Game isn’t an isolated incident. Remember when Nas swooped in to save Gwenyth Paltrow after she used the N-word in a tweet? “I’ll slap the sh-t out of somebody for Gwenyth Paltrow,” Nas told an interviewer. “She gets a pass.” So because she’s a cool white girl, she gets a pass to drop “nigga” and Nas will go as far as slap somebody for her? How many black men–Juicy J, Mike WIll Made It, Pharrell–couldn’t wait to co-sign and defend Miley Cyrus to the press because according to them, her reinvented act isn’t cultural appropriation; it’s just her being a talented swagged out 20-year-old? It was also black men who tried their hardest (we’re eyeballing you Snoop Lion) to make Kreayshawn happen despite her lackluster rhymes and White Girl Mob dropping the N-bomb all over the ‘net. Side-eye, dudes.
Perhaps the sting wouldn’t leave such a ting if the same savior mentality showed up every once in a while for black women; you know, the women who look like their mamas and daughters. When Russell Simmons co-signed the god-awful Harriet Tubman sextape, there was a deafening silence from black male celebrities. When Rihanna was beat to a pulp by ex-boyfriend Chris Brown, black male celebrities were pretty damn quiet then, too.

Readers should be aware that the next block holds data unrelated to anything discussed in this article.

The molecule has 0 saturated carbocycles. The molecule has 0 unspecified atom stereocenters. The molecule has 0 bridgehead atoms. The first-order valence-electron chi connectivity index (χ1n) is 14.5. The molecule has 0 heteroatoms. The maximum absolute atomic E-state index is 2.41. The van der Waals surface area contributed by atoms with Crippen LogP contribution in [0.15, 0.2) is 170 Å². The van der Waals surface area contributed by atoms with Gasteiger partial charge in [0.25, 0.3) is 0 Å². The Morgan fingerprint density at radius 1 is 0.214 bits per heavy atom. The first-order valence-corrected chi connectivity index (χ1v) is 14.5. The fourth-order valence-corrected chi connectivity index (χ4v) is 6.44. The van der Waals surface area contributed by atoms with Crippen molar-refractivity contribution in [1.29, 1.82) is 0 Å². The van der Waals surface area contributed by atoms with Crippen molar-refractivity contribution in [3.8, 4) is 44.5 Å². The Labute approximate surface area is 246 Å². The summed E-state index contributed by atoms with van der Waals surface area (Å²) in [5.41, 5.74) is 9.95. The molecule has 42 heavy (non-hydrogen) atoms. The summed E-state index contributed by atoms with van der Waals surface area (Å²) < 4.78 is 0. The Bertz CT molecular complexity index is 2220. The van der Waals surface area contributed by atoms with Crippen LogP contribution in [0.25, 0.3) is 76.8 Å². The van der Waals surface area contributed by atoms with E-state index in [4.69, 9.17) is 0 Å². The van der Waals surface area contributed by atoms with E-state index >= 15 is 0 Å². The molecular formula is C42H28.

The Kardashian family’s fortune stems from publicity. Khloe knows how to handle the paps. Her relevancy depends on the paps. Let’s also start being real about how much celebs who are famous for fame’s sake call the paps themselves. She appeared to be pretty unbothered. It’s interesting that Game felt the need to make a spectacle to “protect” his homegirl.
If you’re not one of these caping black men, I’m not talking to you. Chill. If you are, is it too much to ask that your cape extend to the very women who are always on the front lines when black men at large are getting racially profiled, killed by vigilantes or dragged in the media? Certainly there’s room for a little integration under those capes. Or maybe not.
Photo Credit: Celebuzz